Guest opinion: Some bipartisan legislative successes
As chairwoman of the Joint Budget Committee, the state budget was my highest priority in the legislative session that ended last month. After hundreds of hours of JBC hearings and intensive negotiation and collaboration among its members, we drafted, the House and Senate approved and Gov. John Hickenlooper signed a 2016-17 state budget that protects and defends Colorado’s way of life.
We managed to increase per-pupil average spending for K-12 schools by 1.5 percent; avoid a $20 million cut to higher education recommended by the governor; maintain the statutory 6.5 percent budget reserve; and avert recommended cuts to payment rates for medical providers. On the downside, the budget sets transfers to the state’s highway fund at $150 million, a reduction of $50 million, and it cuts $73 million from support for hospitals around the state.
Given our state’s budgetary constraints, I’m proud of the budget and the bipartisan work that went into it. But I wish we had a little more breathing room for critical investments in transportation, health care and especially education. Students and teachers in every corner of Colorado need adequate resources, and I’m concerned about the long-term effects of delivering the bare minimum of support to our schools.
A bill that fell victim to partisan politics this session would have protected K-12 education and our colleges and universities while also infusing a guaranteed $700 million into our state’s transportation system. It would have put $350 million into capital development, creating thousands of construction jobs all over the state, and it would have restored vital funding to rural hospitals and to local governments’ mineral impact funds. And all this without raising the tax rate of a single Coloradan.
I think we left a solution on the table, and I hope to resume discussion of this issue next session.
I sponsored a total of 42 bills this year, of which 40 passed. Most of my bills were budget-related, like the annual school finance act. But the state’s finances were not my only concern this year. I want to make specific mention of four bipartisan bills that I think are good for the state and for the Western Slope:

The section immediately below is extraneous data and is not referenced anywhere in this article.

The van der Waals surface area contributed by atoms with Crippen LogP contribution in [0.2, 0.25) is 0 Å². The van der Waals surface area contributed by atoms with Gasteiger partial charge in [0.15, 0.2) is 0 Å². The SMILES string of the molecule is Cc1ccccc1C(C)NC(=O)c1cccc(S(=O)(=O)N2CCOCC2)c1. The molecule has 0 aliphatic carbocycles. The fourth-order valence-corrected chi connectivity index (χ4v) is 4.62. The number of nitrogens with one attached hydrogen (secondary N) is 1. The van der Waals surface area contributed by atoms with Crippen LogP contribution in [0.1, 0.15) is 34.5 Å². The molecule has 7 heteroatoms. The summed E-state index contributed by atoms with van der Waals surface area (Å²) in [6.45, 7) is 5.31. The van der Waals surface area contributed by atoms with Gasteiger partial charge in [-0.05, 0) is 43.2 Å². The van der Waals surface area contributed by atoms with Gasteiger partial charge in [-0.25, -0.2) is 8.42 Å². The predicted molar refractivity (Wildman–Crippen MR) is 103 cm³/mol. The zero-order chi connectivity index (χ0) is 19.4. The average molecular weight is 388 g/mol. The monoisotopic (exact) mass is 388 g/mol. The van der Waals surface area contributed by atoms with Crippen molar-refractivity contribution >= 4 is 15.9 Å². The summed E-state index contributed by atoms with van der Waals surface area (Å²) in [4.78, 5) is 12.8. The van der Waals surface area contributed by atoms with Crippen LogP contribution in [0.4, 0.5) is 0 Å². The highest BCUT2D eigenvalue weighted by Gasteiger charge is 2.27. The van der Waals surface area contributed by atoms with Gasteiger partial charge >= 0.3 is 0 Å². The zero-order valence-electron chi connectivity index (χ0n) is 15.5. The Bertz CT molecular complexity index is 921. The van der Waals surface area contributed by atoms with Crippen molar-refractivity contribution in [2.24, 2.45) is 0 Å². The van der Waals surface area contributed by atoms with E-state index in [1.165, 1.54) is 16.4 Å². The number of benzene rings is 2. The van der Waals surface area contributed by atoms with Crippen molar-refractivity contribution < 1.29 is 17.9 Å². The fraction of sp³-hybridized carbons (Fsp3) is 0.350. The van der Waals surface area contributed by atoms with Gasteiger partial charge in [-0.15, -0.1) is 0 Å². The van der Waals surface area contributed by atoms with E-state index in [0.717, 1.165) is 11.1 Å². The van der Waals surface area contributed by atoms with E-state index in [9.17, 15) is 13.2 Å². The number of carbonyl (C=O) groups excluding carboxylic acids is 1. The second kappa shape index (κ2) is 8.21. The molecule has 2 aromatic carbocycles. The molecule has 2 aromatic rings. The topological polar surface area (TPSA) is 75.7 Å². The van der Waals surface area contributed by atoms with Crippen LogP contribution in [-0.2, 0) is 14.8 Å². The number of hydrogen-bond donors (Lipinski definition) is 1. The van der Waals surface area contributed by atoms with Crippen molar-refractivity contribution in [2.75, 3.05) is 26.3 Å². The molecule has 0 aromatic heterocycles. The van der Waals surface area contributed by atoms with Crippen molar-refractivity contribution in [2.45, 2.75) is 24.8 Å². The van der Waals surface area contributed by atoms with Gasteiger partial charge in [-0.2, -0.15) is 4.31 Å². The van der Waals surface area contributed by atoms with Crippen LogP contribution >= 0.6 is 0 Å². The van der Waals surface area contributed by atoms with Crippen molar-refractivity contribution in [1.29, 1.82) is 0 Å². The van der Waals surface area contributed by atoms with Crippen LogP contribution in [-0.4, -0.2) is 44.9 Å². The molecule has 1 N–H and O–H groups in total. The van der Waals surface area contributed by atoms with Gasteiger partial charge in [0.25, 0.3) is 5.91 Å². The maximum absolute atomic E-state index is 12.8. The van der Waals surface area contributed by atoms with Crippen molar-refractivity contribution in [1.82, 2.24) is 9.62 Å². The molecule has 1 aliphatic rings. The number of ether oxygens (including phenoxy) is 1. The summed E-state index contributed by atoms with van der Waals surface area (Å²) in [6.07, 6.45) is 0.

• HB16-1276, with Rep. Don Coram, R-Montrose, as my co-prime sponsor, authorizes the use of the state Emergency Response Cash Fund any time hazardous circumstances exist at a “legacy” mine site, a hard-rock mining operation that was abandoned prior to 1976 and where there is no continuing responsibility for reclamation under state or federal laws. This new law allows us to act quickly in situations like the Gold King mine spill last year and allows for cleanups at sites that are not designated as Superfund sites
• HB16-1336, with Rep. Bob Rankin, R-Carbondale, as my co-prime sponsor, has launched a study on how a single insurance rating area in Colorado could help lower exorbitant health insurance premiums on the Western Slope. In 2016, premiums in the mountain area increased an average of 25.8 percent, while the average increase across the state was 9.8 percent. Combining Colorado’s nine geographic rating areas into one statewide area could even out these discrepancies. The study group has a tight deadline of Aug. 1 to make recommendations to the JBC.
• SB16-203, also with Rep. Rankin, directs the Office of the State Auditor to conduct evaluations of all state tax “expenditures,” which include tax deductions, exemptions, credits and special rates for certain groups, types of income, transactions or property. We hand out these tax breaks with good intentions but rarely go back to weigh the economic costs and benefits and whether the expenditure is doing what we intended it to do.
• HB16-1453, with Sen. Kent Lambert, R-Colorado Springs, invests some seed money to turn Colorado Springs into a national hub for cybersecurity research and training. The proposed National Cybersecurity Intelligence Center will operate as part of the University of Colorado at Colorado Springs and take advantage of synergies with other cybersecurity operations in the Pikes Peak region.
Regardless of whether the Legislature is in session in Denver, I never stop working, so please don’t hesitate to reach out to me if you have questions, comments or concerns.
State Rep. Millie Hamner represents House District 61, including Pitkin, Lake and Summit counties and parts of Delta and Gunnison counties. She lives in Dillon. Contact her at 303-866-2952 or firstname.lastname@example.org.
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